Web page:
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Hi everyone! My name is Ben Rees, and I am a senior from Los Alamos, New Mexico, majoring in neuroscience and minoring in chemistry and applied science & engineering. Alongside being a Gil intern, I am completing my honors thesis in the UNC Neuroscience Center under Dr. Mark Zylka, where I am exploring the link between the biochemical and genetic alterations seen in neurofibromatosis type-1 and the neurological symptomatic expression of the condition. Broadly speaking, my research interests focus on using the intersection of neuroscience and engineering to support patients with neurological disease. After graduating this May, I will be starting medical school and hope to continue to explore and expand on this research interest in a future career in medicine. Outside of school, I enjoy rock climbing, running, and playing for UNC’s ice hockey team.

I am completing my Gil internship this semester with Teledyne Technologies. Teledyne Scientific­, my division within the broader company, creates new technologies largely through the use of U.S. government research and development contracts. Through innovation in science and engineering, Teledyne Scientific aims to provide solutions to their customer’s technical problems. Located in Research Triangle Park, the Durham branch of the company hosts their fundamental and applied neuroscience research programs. My mentor, Dr. Steve Simons, is a technical manager in the Applied Sciences Division, and he helps lead the capture and execution of these research and development programs.

This semester, I am working as part of the Multifocal Integrated Non-Invasive Device for Sensing and Stimulation (MINDSS) team. MINDSS is a project aimed at developing a novel non-invasive brain-machine interface (BMI) that surpasses both the spatial and temporal resolution that is currently only possible through more invasive technology (e.g. microelectrodes). This project is funded by the Defense Advanced Research Projects Agency (DARPA) through their Next-Generation Nonsurgical Neurotechnology (N3) program, a multi-phase funding program that is helping select teams develop the future of high-performance non-invasive BMIs. A BMI links the brain to a digital device external to the body and is inherently bidirectional in information transfer, enabling neural firing to be both monitored and stimulated by the device. Current practical and technological limitations prevent the spatial and temporal resolution of non-invasive BMIs from reaching a level that would enable the user to accurately and rapidly manipulate a device with multiple degrees of freedom in real time, such as an advanced prosthetic or drone. The MINDSS project aims to achieve this level of functionality through the use of optically-pumped magnetometers, a small low-energy sensor that can detect small changes in magnetic field caused by neural firing, and focused ultrasonic stimulation (FUS), a technique that uses guided ultrasonic waves to mechanically excite neurons in a concentrated region of space.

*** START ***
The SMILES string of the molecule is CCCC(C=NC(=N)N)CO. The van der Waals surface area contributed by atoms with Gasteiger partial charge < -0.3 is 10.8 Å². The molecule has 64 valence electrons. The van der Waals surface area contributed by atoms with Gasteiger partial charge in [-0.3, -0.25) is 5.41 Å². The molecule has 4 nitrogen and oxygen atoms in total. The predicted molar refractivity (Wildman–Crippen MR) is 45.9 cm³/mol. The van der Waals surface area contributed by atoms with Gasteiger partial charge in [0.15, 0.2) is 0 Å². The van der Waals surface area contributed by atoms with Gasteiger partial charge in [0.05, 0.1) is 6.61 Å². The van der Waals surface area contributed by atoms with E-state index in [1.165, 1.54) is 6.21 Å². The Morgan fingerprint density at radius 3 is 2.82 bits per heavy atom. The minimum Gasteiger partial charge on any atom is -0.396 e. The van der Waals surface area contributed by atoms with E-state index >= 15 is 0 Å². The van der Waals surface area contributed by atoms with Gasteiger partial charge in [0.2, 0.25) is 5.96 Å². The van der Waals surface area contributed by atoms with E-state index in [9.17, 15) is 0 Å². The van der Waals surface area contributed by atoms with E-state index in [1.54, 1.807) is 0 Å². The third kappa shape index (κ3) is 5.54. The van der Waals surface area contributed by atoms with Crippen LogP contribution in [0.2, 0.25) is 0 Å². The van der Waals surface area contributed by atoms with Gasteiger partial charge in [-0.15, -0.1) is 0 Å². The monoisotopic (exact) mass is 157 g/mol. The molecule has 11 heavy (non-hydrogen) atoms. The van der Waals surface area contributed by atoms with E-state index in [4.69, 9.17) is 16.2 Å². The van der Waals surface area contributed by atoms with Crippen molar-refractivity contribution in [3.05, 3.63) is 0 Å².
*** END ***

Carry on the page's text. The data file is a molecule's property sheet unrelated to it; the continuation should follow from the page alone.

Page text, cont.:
My work focuses on the latter part of this project. So far, I am looking at validating the efficacy of localized excitation of neurons through our proposed method of FUS. The ultrasonic excitation device has several ultrasonic transducers that generate specifically angled waves that overlap in a small, localized area of the cortex. Alone, the waves generated by one of these transducers is not enough to mechanically deform the voltage gated ion channels along the neuron membrane and trigger an action potential, but the aggregate force of the waves within the small overlapping region is enough mechanical force to cause the neurons within the region to fire. To validate that the FUS is having the desired impact, we conducted experiments that ultrasonically stimulated a region of the frontal eye field of a macaque, a region of the brain that helps control visual focus and eye movements. When stimulated, the eye makes a rapid movement away from wherever it had previously been focused and instead moves towards the region specific to the stimulated neurons. We implanted microelectrodes into the regions of the frontal eye field that we were stimulating, and through the use of both eye-tracking data and the local field potential from the electrodes, I am validating that the FUS is achieving the desired stimulatory impact, both behaviorally and physiologically. I am writing algorithms that analyze the local field potential data, looking at changes in neural oscillatory behavior in the region as well as aggregate neuronal activity compared to eye movements with and without stimulation.

Although I haven’t been working at Teledyne for long, I’ve learned a lot about both neuroscience and engineering as well as professionalism. This position is expanding my understanding about the nuts and bolts of how BMI technologies work and the myriad techniques and tools we have to study the brain. Further, this experience is helping clarify both the potential and limitations of this field and the current state of progress. I am part of a large team working on developing this technology, and seeing how streamlined collaboration is vital to the success of this project has influenced the way I view research and the development of scientific progress. This experience has strengthened my interest in this field and better equipped me with the tools and mindset to approach these problems in the future.

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